Inside Information and Public News: R-Squared and Beyond
This paper finds that the majority of stock price movements remain unexplained after controlling for both public and private information. This suggests that economists’ inability to explain asset price movements is the result of either noise or naive asset pricing models.
|Date of creation:|
|Contact details of provider:|| Postal: 500 E. 9th Street, Claremont, CA 91711|
Phone: (909) 607-3041
Fax: (909) 621-8249
Web page: http://www.claremontmckenna.edu/rdschool/papers/
More information through EDIRC
Please report citation or reference errors to , or , if you are the registered author of the cited work, log in to your RePEc Author Service profile, click on "citations" and make appropriate adjustments.:
- Mitchell, Mark L & Mulherin, J Harold, 1994. " The Impact of Public Information on the Stock Market," Journal of Finance, American Finance Association, vol. 49(3), pages 923-950, July.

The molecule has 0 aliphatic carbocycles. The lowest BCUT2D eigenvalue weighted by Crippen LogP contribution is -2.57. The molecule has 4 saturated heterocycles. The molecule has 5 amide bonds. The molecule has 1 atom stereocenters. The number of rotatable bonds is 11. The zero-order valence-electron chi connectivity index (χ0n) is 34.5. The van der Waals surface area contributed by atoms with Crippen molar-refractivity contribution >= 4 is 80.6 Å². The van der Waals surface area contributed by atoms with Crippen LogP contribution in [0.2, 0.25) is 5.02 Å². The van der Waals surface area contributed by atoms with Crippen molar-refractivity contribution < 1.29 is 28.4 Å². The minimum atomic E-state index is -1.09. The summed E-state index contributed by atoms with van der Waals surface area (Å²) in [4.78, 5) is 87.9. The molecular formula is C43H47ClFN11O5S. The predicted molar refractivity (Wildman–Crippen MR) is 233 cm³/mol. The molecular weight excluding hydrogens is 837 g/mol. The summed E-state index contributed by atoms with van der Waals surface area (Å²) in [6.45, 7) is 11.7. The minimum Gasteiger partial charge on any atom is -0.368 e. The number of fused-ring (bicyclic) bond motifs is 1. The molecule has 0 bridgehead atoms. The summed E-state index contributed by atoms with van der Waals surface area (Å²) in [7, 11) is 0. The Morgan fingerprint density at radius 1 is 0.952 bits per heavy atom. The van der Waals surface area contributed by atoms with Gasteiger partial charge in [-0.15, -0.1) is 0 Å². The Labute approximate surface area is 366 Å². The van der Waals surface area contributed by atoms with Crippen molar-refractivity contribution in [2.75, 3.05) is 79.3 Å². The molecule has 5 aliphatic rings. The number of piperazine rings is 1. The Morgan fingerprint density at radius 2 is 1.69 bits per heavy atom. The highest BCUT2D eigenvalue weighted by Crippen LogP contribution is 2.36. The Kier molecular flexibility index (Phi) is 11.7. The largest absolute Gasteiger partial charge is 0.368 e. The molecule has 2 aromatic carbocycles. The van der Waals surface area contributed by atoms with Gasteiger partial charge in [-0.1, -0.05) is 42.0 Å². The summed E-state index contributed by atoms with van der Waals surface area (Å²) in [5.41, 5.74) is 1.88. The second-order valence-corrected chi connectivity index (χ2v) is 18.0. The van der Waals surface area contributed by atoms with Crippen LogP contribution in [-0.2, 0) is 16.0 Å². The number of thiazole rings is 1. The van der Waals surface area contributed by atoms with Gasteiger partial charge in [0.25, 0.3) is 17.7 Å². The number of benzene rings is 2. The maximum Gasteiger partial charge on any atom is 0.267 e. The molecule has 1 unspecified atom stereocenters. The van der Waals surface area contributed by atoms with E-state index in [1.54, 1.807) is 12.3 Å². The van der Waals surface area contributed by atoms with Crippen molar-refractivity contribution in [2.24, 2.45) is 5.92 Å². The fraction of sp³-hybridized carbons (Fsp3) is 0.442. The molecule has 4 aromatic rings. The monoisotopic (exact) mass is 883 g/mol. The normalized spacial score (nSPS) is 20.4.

- Romer, David, 1993.
"Rational Asset-Price Movements without News,"
American Economic Review,
American Economic Association, vol. 83(5), pages 1112-1130, December.
- David Romer, 1992. "Rational Asset Price Movements Without News," NBER Working Papers 4121, National Bureau of Economic Research, Inc.
- Cornell, Bradford, 1990. "Volume and R2: A First Look," Journal of Financial Research, Southern Finance Association;Southwestern Finance Association, vol. 13(1), pages 1-6, Spring.
- Grossman, Sanford J, 1995. " Dynamic Asset Allocation and the Informational Efficiency of Markets," Journal of Finance, American Finance Association, vol. 50(3), pages 773-787, July. Full references (including those not matched with items on IDEAS)
When requesting a correction, please mention this item's handle: RePEc:clm:clmeco:1999-26. See general information about how to correct material in RePEc.
For technical questions regarding this item, or to correct its authors, title, abstract, bibliographic or download information, contact: ()
If references are entirely missing, you can add them using this form.